How the sample of participants being tested affects item analysis information

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Posted by Greg Pope

Ever think about who took the test when you are interpreting your item analysis report? Maybe you should! Classical Test Theory (CTT) item analysis information is very much based on the sample of participants who took the test.

Hold on a second, what is a sample? What is the difference between a sample and a population? Well, a sample is a selection from a population. If your population is composed of all the 1.5 million of people in the United States who will write a college entrance exam in a year, a sample of this population could be 1,000 people selected based on certain criteria (e.g., age, gender, ethnicity, etc.). If we were to beta test questions that we hope to include on an upcoming college entrance exam it is usually not possible or practical to beta test all 1.5 million people in the population, so one or more representative samples are selected to beta test the questions.


As I mentioned, the sample of participants taking an assessment has an impact on the difficulty and discrimination statistics that you will obtain in your CTT item analysis. For example, if you administered the college entrance exam beta test to a sample of gifted students who are the best and brightest, the Item Analysis Report is going to come back showing that all your questions are easy (p-values close to 1) and you probably won’t get very high discrimination statistics. However, we know that the population of people taking college entrance exams is not all composed of the best and brightest, so this sample is not an accurate representation of the population (we say the sample is not representative). It would not be wise to try to build the actual college entrance exam form from the beta test results from only this one sample of bright students because the item statistics would not reflect the population of students that will be tested.

Using strong sampling methods will help ensure that the statistics you get are appropriate. Typing in a search word like “Sampling” in your favorite online book store will yield numerous suggestions for some fun reading on this subject. If you don’t have the time or inclination to do some light reading on sampling methods in your spare time, start with the obvious: Think about the target population of test takers that are going to take a test and if you are beta testing questions try to obtain samples that reflect that population of test takers. In a previous blog post I talked more about beta testing.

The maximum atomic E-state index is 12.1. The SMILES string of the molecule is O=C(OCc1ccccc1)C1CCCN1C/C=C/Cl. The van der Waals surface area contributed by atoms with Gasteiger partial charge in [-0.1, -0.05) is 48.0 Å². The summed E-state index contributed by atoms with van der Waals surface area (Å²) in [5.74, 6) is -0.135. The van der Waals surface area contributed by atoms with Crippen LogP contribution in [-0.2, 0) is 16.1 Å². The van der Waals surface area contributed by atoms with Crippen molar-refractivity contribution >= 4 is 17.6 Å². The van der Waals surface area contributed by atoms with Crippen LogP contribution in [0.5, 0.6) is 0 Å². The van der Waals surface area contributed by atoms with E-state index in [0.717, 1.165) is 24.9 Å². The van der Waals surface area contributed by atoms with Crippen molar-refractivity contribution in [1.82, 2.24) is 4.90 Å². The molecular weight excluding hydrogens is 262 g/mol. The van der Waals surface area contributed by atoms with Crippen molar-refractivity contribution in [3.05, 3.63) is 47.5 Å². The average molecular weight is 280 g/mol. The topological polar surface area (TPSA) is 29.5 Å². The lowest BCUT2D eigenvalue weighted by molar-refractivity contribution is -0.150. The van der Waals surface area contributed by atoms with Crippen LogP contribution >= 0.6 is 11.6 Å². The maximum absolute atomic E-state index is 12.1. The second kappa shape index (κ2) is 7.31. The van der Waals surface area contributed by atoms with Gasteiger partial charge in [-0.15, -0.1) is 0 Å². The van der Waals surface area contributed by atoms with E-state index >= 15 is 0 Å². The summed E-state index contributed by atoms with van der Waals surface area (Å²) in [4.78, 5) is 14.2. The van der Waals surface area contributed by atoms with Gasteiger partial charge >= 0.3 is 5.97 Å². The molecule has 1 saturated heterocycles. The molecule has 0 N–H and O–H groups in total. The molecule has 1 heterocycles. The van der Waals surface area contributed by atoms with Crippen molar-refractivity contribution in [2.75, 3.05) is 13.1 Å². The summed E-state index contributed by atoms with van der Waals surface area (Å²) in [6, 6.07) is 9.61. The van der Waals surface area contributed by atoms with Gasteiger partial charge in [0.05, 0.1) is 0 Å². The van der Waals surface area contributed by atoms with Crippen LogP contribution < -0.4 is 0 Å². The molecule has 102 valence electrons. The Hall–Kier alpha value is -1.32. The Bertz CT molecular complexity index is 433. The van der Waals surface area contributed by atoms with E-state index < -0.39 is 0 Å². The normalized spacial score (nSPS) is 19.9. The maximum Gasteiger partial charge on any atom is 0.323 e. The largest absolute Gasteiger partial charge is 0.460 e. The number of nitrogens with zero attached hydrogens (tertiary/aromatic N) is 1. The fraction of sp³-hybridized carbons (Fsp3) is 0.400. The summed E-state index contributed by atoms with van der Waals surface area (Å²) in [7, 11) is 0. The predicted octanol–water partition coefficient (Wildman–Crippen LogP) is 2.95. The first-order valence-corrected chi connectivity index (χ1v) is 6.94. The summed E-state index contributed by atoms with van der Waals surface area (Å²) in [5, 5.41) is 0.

As an aside, Item Response Theory (IRT) advocates will be quick to point out that IRT doesn’t have the same sample dependency challenges as CTT. I’ll discuss that at another time!

Beta Testing Questions: Methods and Best Practices

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Posted by Greg Pope

I had the good fortune of presenting a few sessions at the Questionmark 2010 Users Conference in sunny Miami a couple of weeks ago. It was a great opportunity to catch up with customers and learn about the priorities organizations are focusing on.

In one of my best practice sessions there was a great deal of interest in the topic of beta testing, so I thought I would put together a blog article on this in case others were interested.

Beta testing can be defined as gathering psychometric information regarding newly created questions in order to inform the creation of actual exams. Newly developed questions that have gone through the necessary editing and review processes are administered to representative samples of participants, either in advance of or during an actual high-stakes assessment. Psychometric information regarding the new questions is collected and used to build the actual assessments. Questions that have been beta tested are screened to ensure that they meet certain quality benchmarks (e.g., all questions fall into a certain range of difficulty, all questions have acceptable discrimination). These beta tested questions are then used to create the assessments built to specific structure criteria (e.g., there is an appropriate spread of question difficulty, a targeted mean test score is created, more questions are included on the assessment near the pass score if the assessment is criterion referenced, etc.).

A summary graphic describing the general beta testing process is included below:

raphic describing the general beta testing process

There are a number of common models for beta testing questions, two of the most common are:


models for beta testing questions

Want more details? Questionmark software support plan customers can learn more about beta testing from our best practice guide on this topic. See our Best Practice Guide Index.